November 25, 2012


The battle of the sexes is alive and well. According to Pew Research Center, the share of women ages eighteen to thirty-four that say having a successful marriage is one of the most important things in their lives rose nine percentage points since 1997 – from 28 percent to 37 percent. For men, the opposite occurred. The share voicing this opinion dropped, from 35 percent to 29 percent.

Believe it or not, modern women want to get married. Trouble is, men don’t.

Over the last several decades, the rewards of marriage for men have declined, while the risks have climbed. Unsurprisingly, they find it less appealing.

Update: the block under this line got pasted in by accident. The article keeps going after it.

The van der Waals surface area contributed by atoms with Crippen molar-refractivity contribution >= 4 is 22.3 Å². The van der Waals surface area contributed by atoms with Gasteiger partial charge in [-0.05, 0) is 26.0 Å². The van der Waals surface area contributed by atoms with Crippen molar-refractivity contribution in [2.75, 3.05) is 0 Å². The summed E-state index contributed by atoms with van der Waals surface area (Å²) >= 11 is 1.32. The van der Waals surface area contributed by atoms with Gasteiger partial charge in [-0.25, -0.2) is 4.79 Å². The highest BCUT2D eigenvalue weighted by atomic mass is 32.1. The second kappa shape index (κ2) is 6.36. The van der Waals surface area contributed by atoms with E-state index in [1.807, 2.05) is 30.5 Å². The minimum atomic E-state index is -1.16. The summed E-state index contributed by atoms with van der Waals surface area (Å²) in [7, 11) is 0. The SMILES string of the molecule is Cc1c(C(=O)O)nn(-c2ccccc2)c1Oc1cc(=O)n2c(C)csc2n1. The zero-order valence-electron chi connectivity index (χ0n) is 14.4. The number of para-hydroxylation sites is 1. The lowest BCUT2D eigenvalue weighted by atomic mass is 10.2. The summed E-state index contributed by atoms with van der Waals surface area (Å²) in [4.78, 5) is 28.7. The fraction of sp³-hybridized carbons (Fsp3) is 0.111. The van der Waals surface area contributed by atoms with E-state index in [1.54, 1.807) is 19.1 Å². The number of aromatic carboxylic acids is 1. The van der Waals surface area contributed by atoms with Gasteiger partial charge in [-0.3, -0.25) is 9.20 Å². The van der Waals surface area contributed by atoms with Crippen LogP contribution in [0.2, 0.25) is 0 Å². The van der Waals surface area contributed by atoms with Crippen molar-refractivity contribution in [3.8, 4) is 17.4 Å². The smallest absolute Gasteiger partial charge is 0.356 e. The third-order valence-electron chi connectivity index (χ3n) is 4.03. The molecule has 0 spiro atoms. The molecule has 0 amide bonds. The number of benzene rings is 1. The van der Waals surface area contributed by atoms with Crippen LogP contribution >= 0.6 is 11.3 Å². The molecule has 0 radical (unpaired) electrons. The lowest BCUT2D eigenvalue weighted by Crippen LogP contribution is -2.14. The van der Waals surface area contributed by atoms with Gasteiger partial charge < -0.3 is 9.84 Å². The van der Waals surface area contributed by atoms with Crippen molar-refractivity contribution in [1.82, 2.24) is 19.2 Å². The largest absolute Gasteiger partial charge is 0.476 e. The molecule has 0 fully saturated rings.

UPDATE: Reader Chuck Allen notes an additional angle: “With regard to fewer young men looking to get married, who can blame them? Those 18-34 y.o. males mentioned in the survey have grown up watching media where husbands and fathers are demeaned as either incompetent or uncaring (or both) by the all-knowing and exalted wife/mother. So, if that is the impression of marriage given by television shows and ads, why would young men want to get married (at least so quickly)?”


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